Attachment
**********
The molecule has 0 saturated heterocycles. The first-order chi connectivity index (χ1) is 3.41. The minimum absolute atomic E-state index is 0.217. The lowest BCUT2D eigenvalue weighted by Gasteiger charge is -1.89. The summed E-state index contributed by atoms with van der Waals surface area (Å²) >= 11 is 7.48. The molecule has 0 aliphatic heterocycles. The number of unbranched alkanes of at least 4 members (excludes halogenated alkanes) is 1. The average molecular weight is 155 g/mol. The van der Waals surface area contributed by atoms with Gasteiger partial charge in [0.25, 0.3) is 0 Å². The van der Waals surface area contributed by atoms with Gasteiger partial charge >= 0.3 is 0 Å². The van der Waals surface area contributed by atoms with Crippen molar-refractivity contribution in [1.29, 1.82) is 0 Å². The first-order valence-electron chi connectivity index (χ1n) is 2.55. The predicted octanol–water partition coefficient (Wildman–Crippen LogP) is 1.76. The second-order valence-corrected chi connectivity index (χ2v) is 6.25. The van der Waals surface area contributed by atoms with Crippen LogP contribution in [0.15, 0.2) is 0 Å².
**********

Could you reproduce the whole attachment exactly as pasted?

The molecule has 0 saturated heterocycles. The first-order chi connectivity index (χ1) is 3.41. The minimum absolute atomic E-state index is 0.217. The lowest BCUT2D eigenvalue weighted by Gasteiger charge is -1.89. The summed E-state index contributed by atoms with van der Waals surface area (Å²) >= 11 is 7.48. The molecule has 0 aliphatic heterocycles. The number of unbranched alkanes of at least 4 members (excludes halogenated alkanes) is 1. The average molecular weight is 155 g/mol. The van der Waals surface area contributed by atoms with Gasteiger partial charge in [0.25, 0.3) is 0 Å². The van der Waals surface area contributed by atoms with Gasteiger partial charge >= 0.3 is 0 Å². The van der Waals surface area contributed by atoms with Crippen molar-refractivity contribution in [1.29, 1.82) is 0 Å². The first-order valence-electron chi connectivity index (χ1n) is 2.55. The predicted octanol–water partition coefficient (Wildman–Crippen LogP) is 1.76. The second-order valence-corrected chi connectivity index (χ2v) is 6.25. The van der Waals surface area contributed by atoms with Crippen LogP contribution in [0.15, 0.2) is 0 Å².